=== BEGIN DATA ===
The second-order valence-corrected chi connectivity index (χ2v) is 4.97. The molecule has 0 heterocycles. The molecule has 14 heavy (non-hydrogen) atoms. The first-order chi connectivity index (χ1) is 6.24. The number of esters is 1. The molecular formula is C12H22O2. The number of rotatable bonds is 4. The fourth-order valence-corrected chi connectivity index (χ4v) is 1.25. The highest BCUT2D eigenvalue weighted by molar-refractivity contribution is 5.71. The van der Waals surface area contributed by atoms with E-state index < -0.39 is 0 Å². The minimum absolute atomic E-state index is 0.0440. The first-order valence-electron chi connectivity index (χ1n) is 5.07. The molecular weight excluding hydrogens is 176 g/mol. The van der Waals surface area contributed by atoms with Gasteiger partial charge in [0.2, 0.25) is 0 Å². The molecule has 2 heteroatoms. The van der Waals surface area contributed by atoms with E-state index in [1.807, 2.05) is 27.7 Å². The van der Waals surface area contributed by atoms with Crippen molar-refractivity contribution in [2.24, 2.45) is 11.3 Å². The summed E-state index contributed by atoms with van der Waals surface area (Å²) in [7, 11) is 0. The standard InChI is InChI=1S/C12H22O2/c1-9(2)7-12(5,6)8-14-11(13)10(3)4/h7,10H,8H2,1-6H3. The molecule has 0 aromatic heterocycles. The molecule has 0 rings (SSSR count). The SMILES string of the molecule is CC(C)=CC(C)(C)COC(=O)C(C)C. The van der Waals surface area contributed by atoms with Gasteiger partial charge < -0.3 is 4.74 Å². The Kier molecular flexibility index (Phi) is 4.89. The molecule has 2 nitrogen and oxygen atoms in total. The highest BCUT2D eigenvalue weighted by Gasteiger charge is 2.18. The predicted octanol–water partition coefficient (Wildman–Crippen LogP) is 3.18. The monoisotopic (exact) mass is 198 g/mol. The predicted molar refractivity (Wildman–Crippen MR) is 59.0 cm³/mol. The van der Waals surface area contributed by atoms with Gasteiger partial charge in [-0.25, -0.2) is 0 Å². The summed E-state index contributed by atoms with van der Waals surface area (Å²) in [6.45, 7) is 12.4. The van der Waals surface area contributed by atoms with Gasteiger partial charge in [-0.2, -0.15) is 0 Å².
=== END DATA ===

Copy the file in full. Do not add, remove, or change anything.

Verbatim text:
The second-order valence-corrected chi connectivity index (χ2v) is 4.97. The molecule has 0 heterocycles. The molecule has 14 heavy (non-hydrogen) atoms. The first-order chi connectivity index (χ1) is 6.24. The number of esters is 1. The molecular formula is C12H22O2. The number of rotatable bonds is 4. The fourth-order valence-corrected chi connectivity index (χ4v) is 1.25. The highest BCUT2D eigenvalue weighted by molar-refractivity contribution is 5.71. The van der Waals surface area contributed by atoms with E-state index < -0.39 is 0 Å². The minimum absolute atomic E-state index is 0.0440. The first-order valence-electron chi connectivity index (χ1n) is 5.07. The molecular weight excluding hydrogens is 176 g/mol. The van der Waals surface area contributed by atoms with Gasteiger partial charge in [0.2, 0.25) is 0 Å². The molecule has 2 heteroatoms. The van der Waals surface area contributed by atoms with E-state index in [1.807, 2.05) is 27.7 Å². The van der Waals surface area contributed by atoms with Crippen molar-refractivity contribution in [2.24, 2.45) is 11.3 Å². The summed E-state index contributed by atoms with van der Waals surface area (Å²) in [7, 11) is 0. The standard InChI is InChI=1S/C12H22O2/c1-9(2)7-12(5,6)8-14-11(13)10(3)4/h7,10H,8H2,1-6H3. The molecule has 0 aromatic heterocycles. The molecule has 0 rings (SSSR count). The SMILES string of the molecule is CC(C)=CC(C)(C)COC(=O)C(C)C. The van der Waals surface area contributed by atoms with Gasteiger partial charge < -0.3 is 4.74 Å². The Kier molecular flexibility index (Phi) is 4.89. The molecule has 2 nitrogen and oxygen atoms in total. The highest BCUT2D eigenvalue weighted by Gasteiger charge is 2.18. The predicted octanol–water partition coefficient (Wildman–Crippen LogP) is 3.18. The monoisotopic (exact) mass is 198 g/mol. The predicted molar refractivity (Wildman–Crippen MR) is 59.0 cm³/mol. The van der Waals surface area contributed by atoms with Gasteiger partial charge in [-0.25, -0.2) is 0 Å². The summed E-state index contributed by atoms with van der Waals surface area (Å²) in [6.45, 7) is 12.4. The van der Waals surface area contributed by atoms with Gasteiger partial charge in [-0.2, -0.15) is 0 Å².